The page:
In Sweet v. LinkedIn Corporation, a number of job applicants sued the social networking service for alleged violations of the Fair Credit Reporting Act based on LinkedIn’s “Reference Search” function.  The Court dismissed the complaint at the pleadings stage, holding that the reports were not “consumer reports” and that LinkedIn was not a “consumer reporting agency.”

According to the complaint, each time a LinkedIn user adds information to his or her profile, this information is added to LinkedIn’s professional database.  The plaintiffs alleged that LinkedIn provides a search functionality through which users can search for “references” for any LinkedIn member.  This “Reference Search” produces the names of the searched member’s current and former employers and other LinkedIn members who may have worked with the subject of the search.  According to the complaint, a potential employer can use these search results to obtain information on a job applicant when making an employment decision.

The plaintiffs claimed that LinkedIn’s Reference Searches contained information that negatively impacted their respective job applications.  Because they contended that the information furnished through these Reference Searches constitutes a “consumer report,” the plaintiffs sued LinkedIn for alleged violations of the FCRA.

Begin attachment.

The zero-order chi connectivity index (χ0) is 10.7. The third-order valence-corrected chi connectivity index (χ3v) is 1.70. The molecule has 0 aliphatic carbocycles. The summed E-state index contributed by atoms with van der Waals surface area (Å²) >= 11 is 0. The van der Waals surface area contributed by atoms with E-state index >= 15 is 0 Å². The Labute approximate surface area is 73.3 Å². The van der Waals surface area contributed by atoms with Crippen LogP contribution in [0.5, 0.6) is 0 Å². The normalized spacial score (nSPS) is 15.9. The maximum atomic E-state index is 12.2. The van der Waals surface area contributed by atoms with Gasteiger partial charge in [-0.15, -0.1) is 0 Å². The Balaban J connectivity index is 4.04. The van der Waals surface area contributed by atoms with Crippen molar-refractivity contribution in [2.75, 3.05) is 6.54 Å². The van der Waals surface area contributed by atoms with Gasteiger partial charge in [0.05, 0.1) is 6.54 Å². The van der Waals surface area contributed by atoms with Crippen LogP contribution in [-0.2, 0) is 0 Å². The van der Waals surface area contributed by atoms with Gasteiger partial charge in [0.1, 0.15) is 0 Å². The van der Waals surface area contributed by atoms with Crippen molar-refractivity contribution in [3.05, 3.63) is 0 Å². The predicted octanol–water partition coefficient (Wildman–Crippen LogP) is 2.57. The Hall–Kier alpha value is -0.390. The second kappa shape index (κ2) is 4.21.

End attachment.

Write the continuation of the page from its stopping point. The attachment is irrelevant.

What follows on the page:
The Court concluded that the information provided by LinkedIn was not subject to the FCRA.  The Court held that LinkedIn was not acting as a “consumer reporting agency” when publishing employment histories because the information in the histories was gathered for consumers’ information-sharing objectives rather than to make consumer reports.  The Court also concluded that the employment histories furnished by LinkedIn were not “consumer reports” because the information does not bear on a consumer’s character, general reputation, or mode of living – the hallmarks of a consumer report.

Sweet marks another attempt by plaintiffs to expand the reach of the FCRA.  Although the Court’s decision limits discussion of the applicability of the FCRA to LinkedIn in this instance, businesses must assess their FCRA compliance procedures, including an assessment of whether the FCRA applies to them as an initial matter.